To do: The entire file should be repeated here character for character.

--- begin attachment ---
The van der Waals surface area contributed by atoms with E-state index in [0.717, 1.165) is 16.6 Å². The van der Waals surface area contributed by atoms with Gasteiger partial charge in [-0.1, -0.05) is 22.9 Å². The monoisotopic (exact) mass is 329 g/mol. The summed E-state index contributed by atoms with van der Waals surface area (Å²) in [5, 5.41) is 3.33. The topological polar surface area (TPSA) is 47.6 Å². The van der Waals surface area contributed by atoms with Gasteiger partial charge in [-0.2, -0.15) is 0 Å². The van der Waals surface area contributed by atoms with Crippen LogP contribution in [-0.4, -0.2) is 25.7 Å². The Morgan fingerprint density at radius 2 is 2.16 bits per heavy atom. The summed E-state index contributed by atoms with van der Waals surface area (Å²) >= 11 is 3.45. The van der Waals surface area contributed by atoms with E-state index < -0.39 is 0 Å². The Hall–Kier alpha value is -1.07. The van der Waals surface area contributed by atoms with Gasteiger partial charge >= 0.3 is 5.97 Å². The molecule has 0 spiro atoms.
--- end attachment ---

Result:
The van der Waals surface area contributed by atoms with E-state index in [0.717, 1.165) is 16.6 Å². The van der Waals surface area contributed by atoms with Gasteiger partial charge in [-0.1, -0.05) is 22.9 Å². The monoisotopic (exact) mass is 329 g/mol. The summed E-state index contributed by atoms with van der Waals surface area (Å²) in [5, 5.41) is 3.33. The topological polar surface area (TPSA) is 47.6 Å². The van der Waals surface area contributed by atoms with Gasteiger partial charge in [-0.2, -0.15) is 0 Å². The van der Waals surface area contributed by atoms with Crippen LogP contribution in [-0.4, -0.2) is 25.7 Å². The Morgan fingerprint density at radius 2 is 2.16 bits per heavy atom. The summed E-state index contributed by atoms with van der Waals surface area (Å²) >= 11 is 3.45. The van der Waals surface area contributed by atoms with E-state index < -0.39 is 0 Å². The Hall–Kier alpha value is -1.07. The van der Waals surface area contributed by atoms with Gasteiger partial charge >= 0.3 is 5.97 Å². The molecule has 0 spiro atoms.